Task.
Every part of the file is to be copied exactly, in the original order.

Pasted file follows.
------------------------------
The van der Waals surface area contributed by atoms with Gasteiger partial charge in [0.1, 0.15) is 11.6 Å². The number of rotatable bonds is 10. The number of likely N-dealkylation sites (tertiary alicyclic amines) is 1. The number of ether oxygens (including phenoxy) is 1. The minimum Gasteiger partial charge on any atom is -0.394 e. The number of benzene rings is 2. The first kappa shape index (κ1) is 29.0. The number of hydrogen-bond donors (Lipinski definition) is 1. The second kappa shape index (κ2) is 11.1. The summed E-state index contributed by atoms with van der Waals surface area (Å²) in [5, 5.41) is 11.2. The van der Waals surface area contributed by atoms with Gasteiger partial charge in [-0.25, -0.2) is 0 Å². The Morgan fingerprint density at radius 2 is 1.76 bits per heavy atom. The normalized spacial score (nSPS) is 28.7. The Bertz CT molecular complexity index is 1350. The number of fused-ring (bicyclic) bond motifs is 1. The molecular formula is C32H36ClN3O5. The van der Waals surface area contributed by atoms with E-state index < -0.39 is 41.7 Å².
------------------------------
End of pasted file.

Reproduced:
The van der Waals surface area contributed by atoms with Gasteiger partial charge in [0.1, 0.15) is 11.6 Å². The number of rotatable bonds is 10. The number of likely N-dealkylation sites (tertiary alicyclic amines) is 1. The number of ether oxygens (including phenoxy) is 1. The minimum Gasteiger partial charge on any atom is -0.394 e. The number of benzene rings is 2. The first kappa shape index (κ1) is 29.0. The number of hydrogen-bond donors (Lipinski definition) is 1. The second kappa shape index (κ2) is 11.1. The summed E-state index contributed by atoms with van der Waals surface area (Å²) in [5, 5.41) is 11.2. The van der Waals surface area contributed by atoms with Gasteiger partial charge in [-0.25, -0.2) is 0 Å². The Morgan fingerprint density at radius 2 is 1.76 bits per heavy atom. The normalized spacial score (nSPS) is 28.7. The Bertz CT molecular complexity index is 1350. The number of fused-ring (bicyclic) bond motifs is 1. The molecular formula is C32H36ClN3O5. The van der Waals surface area contributed by atoms with E-state index < -0.39 is 41.7 Å².